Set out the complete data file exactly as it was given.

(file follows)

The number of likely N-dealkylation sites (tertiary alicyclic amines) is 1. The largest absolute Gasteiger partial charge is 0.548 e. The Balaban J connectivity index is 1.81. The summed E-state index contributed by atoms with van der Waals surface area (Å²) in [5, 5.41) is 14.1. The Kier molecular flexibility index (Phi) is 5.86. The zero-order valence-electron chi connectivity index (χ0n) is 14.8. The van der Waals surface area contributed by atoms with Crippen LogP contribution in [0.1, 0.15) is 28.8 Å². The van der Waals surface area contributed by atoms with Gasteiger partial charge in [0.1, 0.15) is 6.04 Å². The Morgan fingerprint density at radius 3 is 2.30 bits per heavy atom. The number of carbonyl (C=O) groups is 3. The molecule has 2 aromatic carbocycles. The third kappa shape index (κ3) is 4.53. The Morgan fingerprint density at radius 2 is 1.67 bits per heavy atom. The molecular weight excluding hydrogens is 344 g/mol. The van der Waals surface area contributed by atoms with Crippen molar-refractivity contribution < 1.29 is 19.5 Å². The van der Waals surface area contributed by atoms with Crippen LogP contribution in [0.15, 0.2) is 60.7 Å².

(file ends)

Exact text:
The number of likely N-dealkylation sites (tertiary alicyclic amines) is 1. The largest absolute Gasteiger partial charge is 0.548 e. The Balaban J connectivity index is 1.81. The summed E-state index contributed by atoms with van der Waals surface area (Å²) in [5, 5.41) is 14.1. The Kier molecular flexibility index (Phi) is 5.86. The zero-order valence-electron chi connectivity index (χ0n) is 14.8. The van der Waals surface area contributed by atoms with Crippen LogP contribution in [0.1, 0.15) is 28.8 Å². The van der Waals surface area contributed by atoms with Gasteiger partial charge in [0.1, 0.15) is 6.04 Å². The Morgan fingerprint density at radius 3 is 2.30 bits per heavy atom. The number of carbonyl (C=O) groups is 3. The molecule has 2 aromatic carbocycles. The third kappa shape index (κ3) is 4.53. The Morgan fingerprint density at radius 2 is 1.67 bits per heavy atom. The molecular weight excluding hydrogens is 344 g/mol. The van der Waals surface area contributed by atoms with Crippen molar-refractivity contribution < 1.29 is 19.5 Å². The van der Waals surface area contributed by atoms with Crippen LogP contribution in [0.15, 0.2) is 60.7 Å².